If we'd had to guess which Deep South Paranormal-er made his own moonshine, we'd have gone with Hart -- but it's actually Benny, who's enlisted Keith and Randy to help him finish a batch. Benny worries about fumes igniting, and about his wife igniting should she find out he's making booze, but it's Keith he should worry about, as everyone's favorite ghost-hunting crooner knocks over the tub. He shrugs that at least Mrs. Benny won't get mad now, but Benny looks, well, haunted.
On to the real haunting for the week: the Southdown Plantation in Houma, Louisiana. In its active days, the plantation had more than ten thousand slaves, and the owners treated them very badly -- "to the point of murdering them" at times, Keith notes. Locals have reported various mysterious encounters since the plantation shut down, with several involving a young girl, Anna, who died of yellow fever in the main house. The plantation's caretaker tells a creepy story of dozing off on the couch, then hearing a voice say right into her ear, "Get out."**
The caretaker also mentions that the name of the town, Houma, comes from the Native American tribe who originally settled the land, but were pushed out -- not peacefully -- by the Anglos.
The team splits up between the main house and the former slave quarters, and nobody's unaffected by the "pain and suffering," as Hart calls it, that's happened there. But for a while, nothing manifests, even though Benny in the attic, Keith on the second floor, and Hart out in the slave quarters all actively call the haunts. Then a door slams on the second floor of the main house, and something zips past them into the portrait room, where Keith decides to squeeze in at a vintage tea table and pretend to have a tea party with the ghost girl. Jonathan thinks that's vaguely ridiculous, and it's next door where the action starts when the thermal picks up a cold spot on an old doll. Benny feels something on his neck -- and then Jonathan sees a figure outside on the porch.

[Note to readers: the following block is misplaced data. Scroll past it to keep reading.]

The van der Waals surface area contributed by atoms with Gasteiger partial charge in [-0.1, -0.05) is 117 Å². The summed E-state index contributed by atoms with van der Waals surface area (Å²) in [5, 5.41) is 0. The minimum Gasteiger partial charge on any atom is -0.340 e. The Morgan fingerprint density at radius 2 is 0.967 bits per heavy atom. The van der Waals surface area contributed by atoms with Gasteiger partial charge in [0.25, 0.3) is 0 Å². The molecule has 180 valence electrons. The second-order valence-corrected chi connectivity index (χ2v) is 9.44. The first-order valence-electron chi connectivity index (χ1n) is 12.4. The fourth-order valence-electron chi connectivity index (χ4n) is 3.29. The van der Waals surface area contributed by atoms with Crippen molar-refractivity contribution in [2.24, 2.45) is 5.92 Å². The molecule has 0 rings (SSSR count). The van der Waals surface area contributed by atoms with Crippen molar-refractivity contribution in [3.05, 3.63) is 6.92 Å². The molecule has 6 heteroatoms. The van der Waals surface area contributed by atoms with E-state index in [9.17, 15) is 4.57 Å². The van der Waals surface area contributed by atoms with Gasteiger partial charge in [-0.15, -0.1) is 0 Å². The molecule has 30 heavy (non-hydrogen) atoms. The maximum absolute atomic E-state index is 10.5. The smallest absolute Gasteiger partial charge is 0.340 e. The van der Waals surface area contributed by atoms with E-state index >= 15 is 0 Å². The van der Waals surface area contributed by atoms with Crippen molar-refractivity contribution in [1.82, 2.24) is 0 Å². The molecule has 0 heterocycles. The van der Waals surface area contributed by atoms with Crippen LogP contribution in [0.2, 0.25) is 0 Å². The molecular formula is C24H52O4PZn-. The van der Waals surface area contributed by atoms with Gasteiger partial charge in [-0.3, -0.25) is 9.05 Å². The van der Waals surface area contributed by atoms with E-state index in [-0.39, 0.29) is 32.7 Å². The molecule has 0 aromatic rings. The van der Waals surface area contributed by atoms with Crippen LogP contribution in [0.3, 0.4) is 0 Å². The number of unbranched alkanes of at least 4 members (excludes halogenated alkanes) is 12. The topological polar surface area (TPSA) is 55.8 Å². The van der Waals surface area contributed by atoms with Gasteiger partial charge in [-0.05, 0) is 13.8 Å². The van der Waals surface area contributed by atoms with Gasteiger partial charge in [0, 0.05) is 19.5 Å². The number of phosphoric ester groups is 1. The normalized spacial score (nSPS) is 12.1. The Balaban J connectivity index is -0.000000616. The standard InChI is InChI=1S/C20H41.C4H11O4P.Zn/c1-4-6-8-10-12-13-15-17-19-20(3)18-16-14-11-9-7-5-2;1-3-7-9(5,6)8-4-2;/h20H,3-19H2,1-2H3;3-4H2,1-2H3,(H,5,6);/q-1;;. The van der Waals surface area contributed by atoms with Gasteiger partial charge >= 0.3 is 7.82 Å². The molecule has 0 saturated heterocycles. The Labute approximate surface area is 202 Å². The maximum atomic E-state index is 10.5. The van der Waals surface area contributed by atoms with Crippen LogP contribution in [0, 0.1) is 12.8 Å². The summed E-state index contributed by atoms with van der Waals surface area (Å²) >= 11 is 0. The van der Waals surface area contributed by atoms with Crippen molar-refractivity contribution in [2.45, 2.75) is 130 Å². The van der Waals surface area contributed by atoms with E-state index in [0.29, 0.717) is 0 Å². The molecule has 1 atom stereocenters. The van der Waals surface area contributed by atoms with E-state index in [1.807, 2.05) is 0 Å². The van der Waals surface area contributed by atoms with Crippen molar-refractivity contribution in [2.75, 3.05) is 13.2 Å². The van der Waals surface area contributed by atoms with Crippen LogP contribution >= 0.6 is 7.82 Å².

Whatever it is escapes -- possibly to the slave quarters, where Hart is hollering for Randy, saying the K2 meter is "off the chart, boy." The two of them play back the audio, and hear a voice -- not either of theirs -- saying the word "Houma."
The next day, the team decides the Anna story is a red herring; the Houma tribe is the real source of the apparitions. They split up again to follow the path along which the Native Americans were exiled to Bayou Sale. Some starved, others were murdered, and Bayou Sale became their burial ground.
Hart, Randy, and Kevin prepare for an evening of terror with a good old-fashioned Southern cookout: gator, frog legs, whole fish, even squirrel and some worms. Then it's sundown, and Hart, Randy, and Kevin climb into a fan boat to investigate the swamp proper while the others ride bikes down the bayou road. Well, Jon and Benny do; Keith and Kali don't know how to ride a bicycle. (Or how Benny managed to borrow the bikes from a nursing home; we never find that out either.)
It's quiet on all fronts for a while. Then Benny and Jon see a humanoid figure on the thermal. Benny rides ahead to get a closer look, but doesn't see anything, even with the help of a toy we haven't seen before -- Jon's laser grid.
Keith and Kali think they hear a war whoop in the distance, meanwhile, but when Keith's responding whoop doesn't get a response, they think maybe it's an animal they heard after all. And Hart has his "freeze-ons," but nothing much is going down on the fan boat. (Randy thinks that's something in itself, remarking that swamps aren't supposed to be that quiet.)
Then, a burst of activity, as Kali asks the air, "Did somebody kill you?" and gets a major reaction on the K2. Keith is feeling odd as well, and just then, the fan-boat team sees a strange shape on the thermal, and they all start hollering. Randy is positive it's not an animal: "Animals ain't tall and skinny." And that's enough evidence for the DSP team to pack it in for the night.
The next day, they recap their experiences for Rachel The Caretaker, assuring her -- and themselves -- that it wasn't a swamp rat they saw on their instruments. Rachel too hears "Houma" distinctly on the recorder. The hauntings may not stop, but the locals now have a better explanation for why they happen in the first place. Keith bids them "sleep well, lost spirits" as he sends us out with a tune.
You won't believe some of the things you hear from Hart!
The cast reflects on their memorable moments from Episode 3
Watch a montage of the best quotes from the Deep South Paranormal team in episode 3.